Lawrence Rocks …

The view from outer space (courtesy of Google Earth) shows the guano on Lawrence Rocks. You can also just make out a tiny spot more on Point Danger, the nearest point on the mainland. The cloacas at work belong to these …

Australasian Gannet

The colony on the rocks spilled over onto Point Danger, the only mainland breeding colony of Australasian Gannets. It’s survival has been greatly assisted by fencing that keeps out foxes and other terrestrial predators.

The rocks also provide a resting place for Black-faced Cormorants and Australian Fur Seals. In winter the White-fronted Terns can usually be seen here. Crested Terns are common all year.

Ultra K …

Many birds make long journeys over the sea. They’re not all sea birds, for instance about two-thirds of the migratory song birds of North America cross the Gulf of Mexico twice each year. North-south that’s about 850 km (530 miles). Tiny warblers and hummingbirds regularly venturing further from the shore than many of the birds we think of as seabirds.

So what is a seabird?

Before I launch into a list of characteristics let’s think about the difference between a fish and a scuba diver. One lives in the sea, the other makes special preparations and chooses their conditions for a brief visit. So it is with migratory birds, they fuel up first by laying down fat. They do their best to choose periods when the weather is favorable. Then they make their journey. They don’t eat or drink en route. If they get it wrong they die.

On the other hand true seabirds can feed and drink at sea, withstand the weather and stay out there for long periods, sometimes years. They don’t quite fit the fish analogy because they can’t lay their eggs on the water so they need suitable breeding sites on land.

If you head to the sea and stand on a cliff you see birds like gulls, terns, cormorants and gannets. These are birds of inshore waters, the neritic zone. They can drink salt water and secrete excess salt from a gland adjacent to their nose. They generally don’t venture far from shore, they may wander widely during the non-breeding season but feed locally when they have chicks to rear. Several families of birds fit the bill. Depending on which cliff you choose you may see penguins, auks, gannets, boobies, pelicans or frigatebirds.

Out beyond the continental shelf is the pelagic zone. Out here one family dominates, the Procellariiformes, procella being Latin for storm. In English the tubenoses or albatrosses and petrels. They wander long distances even when feeding young which means just one chick every year or two. They produce an oil in their stomach which is stored in the proventriculus. It is composed of wax esters and triglycerides and is solid at room temperature. At 9.6 kcal/gram it is a very efficient way of storing energy with the advantage over fat that it can be regurgitated. It can be fed to their chick or sprayed over predators. The smell is said to be very offensive and very persistent.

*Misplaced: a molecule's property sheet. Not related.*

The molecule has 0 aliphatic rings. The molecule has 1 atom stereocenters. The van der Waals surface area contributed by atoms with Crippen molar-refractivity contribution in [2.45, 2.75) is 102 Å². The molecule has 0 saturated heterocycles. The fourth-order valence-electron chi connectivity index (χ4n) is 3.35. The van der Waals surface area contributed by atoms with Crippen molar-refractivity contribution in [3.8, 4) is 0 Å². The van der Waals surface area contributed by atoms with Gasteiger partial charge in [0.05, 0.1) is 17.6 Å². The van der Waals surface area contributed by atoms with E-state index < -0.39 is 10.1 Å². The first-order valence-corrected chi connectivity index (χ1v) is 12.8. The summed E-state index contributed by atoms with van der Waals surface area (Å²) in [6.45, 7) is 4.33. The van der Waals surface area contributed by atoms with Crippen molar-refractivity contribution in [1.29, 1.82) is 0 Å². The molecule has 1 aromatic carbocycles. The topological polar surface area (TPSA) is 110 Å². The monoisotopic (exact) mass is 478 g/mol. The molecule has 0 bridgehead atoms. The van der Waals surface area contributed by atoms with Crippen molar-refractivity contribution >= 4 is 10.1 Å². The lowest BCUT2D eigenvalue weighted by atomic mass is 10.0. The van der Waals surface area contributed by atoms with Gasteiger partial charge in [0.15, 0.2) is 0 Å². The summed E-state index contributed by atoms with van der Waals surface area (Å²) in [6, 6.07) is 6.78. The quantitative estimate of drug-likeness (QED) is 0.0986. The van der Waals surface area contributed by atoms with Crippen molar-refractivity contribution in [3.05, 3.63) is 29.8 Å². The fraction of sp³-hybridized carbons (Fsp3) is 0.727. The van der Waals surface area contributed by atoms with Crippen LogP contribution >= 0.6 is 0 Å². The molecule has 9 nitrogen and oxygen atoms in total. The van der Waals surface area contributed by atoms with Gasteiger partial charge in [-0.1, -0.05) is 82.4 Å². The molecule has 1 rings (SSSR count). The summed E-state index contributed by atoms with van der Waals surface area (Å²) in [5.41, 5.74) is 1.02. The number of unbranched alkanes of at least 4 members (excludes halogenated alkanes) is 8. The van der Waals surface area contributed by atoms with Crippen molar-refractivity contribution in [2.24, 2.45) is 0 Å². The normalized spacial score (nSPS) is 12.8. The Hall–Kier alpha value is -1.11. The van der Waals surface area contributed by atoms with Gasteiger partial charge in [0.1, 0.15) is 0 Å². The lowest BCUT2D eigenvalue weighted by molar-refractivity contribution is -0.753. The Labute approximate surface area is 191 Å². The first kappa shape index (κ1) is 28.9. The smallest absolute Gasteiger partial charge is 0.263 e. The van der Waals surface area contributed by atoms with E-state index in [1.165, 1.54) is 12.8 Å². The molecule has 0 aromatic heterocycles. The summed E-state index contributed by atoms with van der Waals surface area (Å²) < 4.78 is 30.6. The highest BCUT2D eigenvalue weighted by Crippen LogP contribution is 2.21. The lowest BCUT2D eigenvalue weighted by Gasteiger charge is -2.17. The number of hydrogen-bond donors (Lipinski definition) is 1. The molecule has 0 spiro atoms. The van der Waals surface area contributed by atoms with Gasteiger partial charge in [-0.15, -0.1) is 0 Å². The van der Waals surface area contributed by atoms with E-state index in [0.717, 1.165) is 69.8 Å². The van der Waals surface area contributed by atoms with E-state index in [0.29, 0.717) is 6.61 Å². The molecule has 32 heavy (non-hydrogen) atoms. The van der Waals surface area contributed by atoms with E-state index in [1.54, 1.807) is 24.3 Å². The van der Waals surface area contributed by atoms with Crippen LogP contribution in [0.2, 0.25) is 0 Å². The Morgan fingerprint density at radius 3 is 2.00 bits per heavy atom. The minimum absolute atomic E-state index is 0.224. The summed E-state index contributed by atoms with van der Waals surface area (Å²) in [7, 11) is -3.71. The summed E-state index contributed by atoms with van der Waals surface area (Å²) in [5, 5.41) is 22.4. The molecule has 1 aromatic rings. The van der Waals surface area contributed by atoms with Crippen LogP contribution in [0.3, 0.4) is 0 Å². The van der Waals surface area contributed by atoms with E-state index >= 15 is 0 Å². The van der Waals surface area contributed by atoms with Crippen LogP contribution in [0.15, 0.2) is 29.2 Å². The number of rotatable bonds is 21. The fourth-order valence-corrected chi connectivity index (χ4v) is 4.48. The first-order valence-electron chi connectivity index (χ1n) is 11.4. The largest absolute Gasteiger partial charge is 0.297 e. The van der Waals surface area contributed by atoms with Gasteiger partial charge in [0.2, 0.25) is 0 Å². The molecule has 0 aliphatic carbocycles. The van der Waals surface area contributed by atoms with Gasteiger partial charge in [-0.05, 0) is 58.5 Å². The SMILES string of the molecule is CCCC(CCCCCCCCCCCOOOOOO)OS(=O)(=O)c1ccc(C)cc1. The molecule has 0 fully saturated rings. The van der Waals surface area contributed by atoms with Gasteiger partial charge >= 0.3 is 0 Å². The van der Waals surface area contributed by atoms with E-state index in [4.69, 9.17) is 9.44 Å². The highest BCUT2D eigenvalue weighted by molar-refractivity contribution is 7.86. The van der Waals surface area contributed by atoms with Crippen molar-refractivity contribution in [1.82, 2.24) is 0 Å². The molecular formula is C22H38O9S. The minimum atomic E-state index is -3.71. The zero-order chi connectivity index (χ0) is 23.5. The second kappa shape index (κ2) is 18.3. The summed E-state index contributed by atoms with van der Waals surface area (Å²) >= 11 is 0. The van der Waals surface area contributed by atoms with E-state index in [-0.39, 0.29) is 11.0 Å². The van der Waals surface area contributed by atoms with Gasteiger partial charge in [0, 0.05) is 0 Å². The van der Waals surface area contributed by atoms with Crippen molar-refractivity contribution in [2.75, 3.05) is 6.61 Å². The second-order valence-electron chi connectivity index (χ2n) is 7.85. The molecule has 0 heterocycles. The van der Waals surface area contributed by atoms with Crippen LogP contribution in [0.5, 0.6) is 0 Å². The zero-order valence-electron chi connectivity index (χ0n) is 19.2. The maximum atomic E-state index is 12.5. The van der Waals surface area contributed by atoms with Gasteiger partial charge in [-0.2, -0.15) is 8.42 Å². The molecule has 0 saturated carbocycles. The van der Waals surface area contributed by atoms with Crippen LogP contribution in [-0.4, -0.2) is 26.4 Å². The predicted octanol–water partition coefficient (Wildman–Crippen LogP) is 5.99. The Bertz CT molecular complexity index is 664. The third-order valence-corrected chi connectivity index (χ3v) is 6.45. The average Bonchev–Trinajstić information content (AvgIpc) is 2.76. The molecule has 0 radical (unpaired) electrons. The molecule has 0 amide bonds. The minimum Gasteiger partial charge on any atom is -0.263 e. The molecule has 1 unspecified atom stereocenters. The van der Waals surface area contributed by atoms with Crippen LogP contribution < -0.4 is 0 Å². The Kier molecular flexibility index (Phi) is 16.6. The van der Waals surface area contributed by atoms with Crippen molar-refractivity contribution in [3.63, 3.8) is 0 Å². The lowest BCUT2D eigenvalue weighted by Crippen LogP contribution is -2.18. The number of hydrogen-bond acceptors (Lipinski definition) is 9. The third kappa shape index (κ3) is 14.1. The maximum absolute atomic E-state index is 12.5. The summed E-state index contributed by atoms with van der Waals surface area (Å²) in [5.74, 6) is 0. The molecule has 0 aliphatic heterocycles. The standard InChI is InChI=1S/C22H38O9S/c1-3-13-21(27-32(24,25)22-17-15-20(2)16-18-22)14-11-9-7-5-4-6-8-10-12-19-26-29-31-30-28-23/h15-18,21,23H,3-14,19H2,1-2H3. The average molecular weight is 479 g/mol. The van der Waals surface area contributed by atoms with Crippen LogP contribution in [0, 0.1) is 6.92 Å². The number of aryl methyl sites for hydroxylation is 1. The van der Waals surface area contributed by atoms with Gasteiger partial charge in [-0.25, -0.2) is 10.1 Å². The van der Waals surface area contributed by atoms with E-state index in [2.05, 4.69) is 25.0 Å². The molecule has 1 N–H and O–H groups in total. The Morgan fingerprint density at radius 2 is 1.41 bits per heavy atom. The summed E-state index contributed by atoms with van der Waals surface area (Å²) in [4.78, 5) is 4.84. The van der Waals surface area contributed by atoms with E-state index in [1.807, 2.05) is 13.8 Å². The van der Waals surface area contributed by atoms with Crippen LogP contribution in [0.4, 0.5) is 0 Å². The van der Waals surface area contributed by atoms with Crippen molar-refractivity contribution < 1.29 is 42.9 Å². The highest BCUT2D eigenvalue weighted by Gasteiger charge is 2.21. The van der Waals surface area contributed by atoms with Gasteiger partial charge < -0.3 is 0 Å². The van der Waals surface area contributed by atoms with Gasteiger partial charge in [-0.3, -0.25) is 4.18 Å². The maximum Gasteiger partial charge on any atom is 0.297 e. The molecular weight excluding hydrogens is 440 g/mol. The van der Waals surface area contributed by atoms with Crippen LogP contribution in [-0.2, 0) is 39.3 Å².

Long lives, delayed reproductive maturity followed by low birthrate, stable population size are all features of a life strategy designated as K. Plague locusts and mice have short lives, many off spring, population boom and bust. These and many others are R stategists. Procellariforms are very K. If their population is depressed because of an increased mortality rate soon extinction beckons.

The White-chinned Petrel, Procellaria aequinoctialis, is a fairly typical tubenose that was numerous off Portland the other day. They breed on many of the subantarctic islands. The species is classified as Vulnerable by the IUCN, the main threatening processes are long-line fishing and habitat degradation on the breeding islands.

White-chinned Petrel
White-chinned Petrel

All At Sea …

… again, from Portland this time.

Portland is close to the western extremity of the Victorian coast. It was settled illegally by the Henty brothers back in 1834. It provides a reasonable harbour which has been important in whaling and fishing and these days live meat and woodchip exports.

The attraction for the sea bird enthusiast is its proximity to the edge of the continental shelf, where the lighter blue meets the darker blue in the image above. Most of Victoria’s coast is deep water deprived. Upwelling water at the shelf edge brings in the long distance wanderers of the sea, the true pelagics.

So eight birdos assembled on the dock in the early morning looking like they had been dressed by a Salvation Army Op shop and carrying about 80,000 dollars worth of optics. Tragics in search of pelagics.

The sea was initially a metre plus slop on top of almost no swell whatever, reasonably comfortable for the 50 km ride out to the shelf. Once there the dispensing of handfuls of shark liver soon attracts the birds which are then continuously and thoroughly depixellated to the machine gun like sound of overheating motor drives … for about four hours.

It was not a day of great variety. White-chinned Petrels dominated the scene with Shy Albatrosses running second, two flavours of Shearwater showed themselves at various times along with the odd Fairy Prion and a few also rans.

Shy Albatross
Fairy Prion

The wind and sea picked up as the day wore on heading towards a forecast 30 knots. We had a less comfortable and fairly wet ride home.

On the way we stopped for a look at Lawrence Rocks just off Point Danger at the entrance to Portland Bay. It is home to a massive breeding colony of Australasian Gannets and a good place to rest for a variety of terns, cormorants and fur seals.

Lawrence Rocks
Australasian Gannet